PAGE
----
The tree on the left appears to be the biggest, so cut that back to an upward growing branch that will work for the new leader. the other, subordinate tree will be cut back smaller. Note that in my maple photo, the subordinaste tree doesn't culminate in an apex. The top of the subordinate tree will actually serve as a branch, so arrange the trees so they are very close together and so the branches when viewed as part of a single composition all radiate outward like branches would on a single tree. I'm sure you'll need to remove a branch or two or three to make it work, but you have lots of time - no need to rush things. Just happily resign yourself to the fact that it's going to take time to get to where you're intending to go. I have dozens of trees I've been working on for up to 20 years, some I'm happy with and some are still 'under construction'.

Your cutting should be 5-6 nodes long. Strip it so 2-3 leaves remain and 3-4 nodes get buried under the soil. If there seems to be a LOT of leaf surface left, cut the leaves in half against venation and site the planting outdoors in dappled or open shade and out of the wind, if possible. I weould stick the cutting very close to the base of the other 2 trees so it is part of a 'clump'.

Like this:

This is a grove of 5 trees, but yours can be arranged like the 3 trees on the right. Don't lay them out in a perfect triangle. Put the 2 large trees very close, and the 3rd tree a little apart from the other 2. Rarely, in nature, would you find 3 trees growing in a symmetrical arrangement, so try to mimic something Mother Nature might come up with instead of something perfectly ordered and obviously laid out in a symmetrical arrangement.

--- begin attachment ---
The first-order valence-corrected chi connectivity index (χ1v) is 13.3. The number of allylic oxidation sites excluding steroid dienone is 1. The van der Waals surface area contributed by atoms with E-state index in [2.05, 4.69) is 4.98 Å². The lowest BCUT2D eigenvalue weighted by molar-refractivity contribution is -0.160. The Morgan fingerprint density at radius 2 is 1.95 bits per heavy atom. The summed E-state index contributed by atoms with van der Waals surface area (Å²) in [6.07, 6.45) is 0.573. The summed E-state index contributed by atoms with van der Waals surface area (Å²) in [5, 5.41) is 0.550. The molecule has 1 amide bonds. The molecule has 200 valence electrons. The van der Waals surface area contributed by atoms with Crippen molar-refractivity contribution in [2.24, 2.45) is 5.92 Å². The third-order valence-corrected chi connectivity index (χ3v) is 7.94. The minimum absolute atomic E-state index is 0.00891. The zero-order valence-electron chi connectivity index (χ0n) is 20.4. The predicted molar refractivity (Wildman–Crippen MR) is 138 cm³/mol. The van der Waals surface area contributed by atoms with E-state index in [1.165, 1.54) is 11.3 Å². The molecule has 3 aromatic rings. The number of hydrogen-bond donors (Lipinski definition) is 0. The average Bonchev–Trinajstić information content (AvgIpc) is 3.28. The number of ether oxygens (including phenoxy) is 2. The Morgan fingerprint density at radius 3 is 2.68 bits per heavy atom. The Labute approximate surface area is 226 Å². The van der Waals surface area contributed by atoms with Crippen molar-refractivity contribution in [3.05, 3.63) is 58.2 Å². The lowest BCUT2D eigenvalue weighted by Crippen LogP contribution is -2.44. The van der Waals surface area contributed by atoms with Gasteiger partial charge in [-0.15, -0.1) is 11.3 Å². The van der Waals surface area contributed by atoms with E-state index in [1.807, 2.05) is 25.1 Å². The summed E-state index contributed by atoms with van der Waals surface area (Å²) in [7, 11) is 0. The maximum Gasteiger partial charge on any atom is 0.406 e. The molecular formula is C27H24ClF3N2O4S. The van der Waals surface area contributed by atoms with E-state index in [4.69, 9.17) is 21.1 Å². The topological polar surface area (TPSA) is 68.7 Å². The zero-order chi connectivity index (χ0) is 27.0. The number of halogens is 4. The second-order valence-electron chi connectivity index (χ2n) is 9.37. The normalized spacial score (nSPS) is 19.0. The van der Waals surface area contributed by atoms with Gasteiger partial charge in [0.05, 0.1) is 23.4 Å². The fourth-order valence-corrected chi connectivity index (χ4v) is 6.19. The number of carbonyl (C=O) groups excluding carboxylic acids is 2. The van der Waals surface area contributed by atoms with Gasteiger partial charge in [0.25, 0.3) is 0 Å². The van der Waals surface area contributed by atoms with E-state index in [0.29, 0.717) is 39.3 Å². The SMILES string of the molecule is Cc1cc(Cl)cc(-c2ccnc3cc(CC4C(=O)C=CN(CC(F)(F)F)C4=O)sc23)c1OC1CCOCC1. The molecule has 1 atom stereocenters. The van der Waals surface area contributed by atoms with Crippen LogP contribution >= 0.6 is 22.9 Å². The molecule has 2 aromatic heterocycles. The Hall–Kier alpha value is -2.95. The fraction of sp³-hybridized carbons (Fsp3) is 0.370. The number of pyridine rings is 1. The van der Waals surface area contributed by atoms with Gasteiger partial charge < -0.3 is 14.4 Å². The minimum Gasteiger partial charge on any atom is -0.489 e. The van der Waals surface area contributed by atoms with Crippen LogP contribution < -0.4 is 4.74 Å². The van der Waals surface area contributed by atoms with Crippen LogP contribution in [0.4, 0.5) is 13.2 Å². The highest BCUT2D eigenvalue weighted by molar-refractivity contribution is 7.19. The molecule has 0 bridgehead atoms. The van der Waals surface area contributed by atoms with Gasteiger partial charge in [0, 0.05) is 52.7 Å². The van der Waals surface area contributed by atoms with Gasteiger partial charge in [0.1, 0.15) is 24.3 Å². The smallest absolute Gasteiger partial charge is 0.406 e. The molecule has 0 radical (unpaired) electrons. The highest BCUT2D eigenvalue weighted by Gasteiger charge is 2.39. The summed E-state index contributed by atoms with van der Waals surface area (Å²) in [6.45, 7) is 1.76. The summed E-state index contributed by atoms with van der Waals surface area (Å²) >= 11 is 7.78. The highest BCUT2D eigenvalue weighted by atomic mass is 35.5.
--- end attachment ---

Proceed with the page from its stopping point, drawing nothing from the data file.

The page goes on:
Bookmark   August 7, 2014 at 11:38PM
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Hello again and thanks for your answer!

OK, I think I have most of it clear, but I'm just not sure on how to put the two bigger stems closer together. Should I just tie them up? Or move them closer at the root-ball when re-potting?

About trimming the bigger tree (new leader):

I thought that trimming the top would make it grow to the sides so I thought I wouldn't touch that one. Could you tell me where should I cut? Here's a picture with possible places near the top:


    Bookmark   August 8, 2014 at 11:11AM
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Bump! :)

    Bookmark   August 13, 2014 at 6:51PM
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tapla (mid-MI z5b-6a)

When you root prune next June, simply look at what position offers the best branch arrangement, then prune the roots to allow you to plant the trunks very close together - maybe an inch apart. If you need to, you can use some yarn or sisal twine to loosely hold the trees together for a year or so until their position is fixed.

I'd probably select the yellow or green branch as the new leader, but don't cut off the main trunk. Instead, strip all the branches off of it (and the bark if you want to) and use it as a stake to tie the new leader to. If you don't remove the bark, rub off all new buds as they start to grow on the main trunk above your new leader.


    Bookmark   August 13, 2014 at 6:59PM
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Hi again, and thanks for your answer!

Just one more doubt, if you'd be so kind:

The last picture is off the bigger tree (leader?) and you said before:

"cut that back to an upward growing branch that will work for the new leader"

So, the leader it's a branch from the tree, not the top of the tree trunk itself, right?

If i understand correctly, what you say now is to bend and tie one of the top branches to the trunk in a vertical position (bending it at a 90 degree angle)? So, the "leader" will be that branch, not the actual trunk of the tree?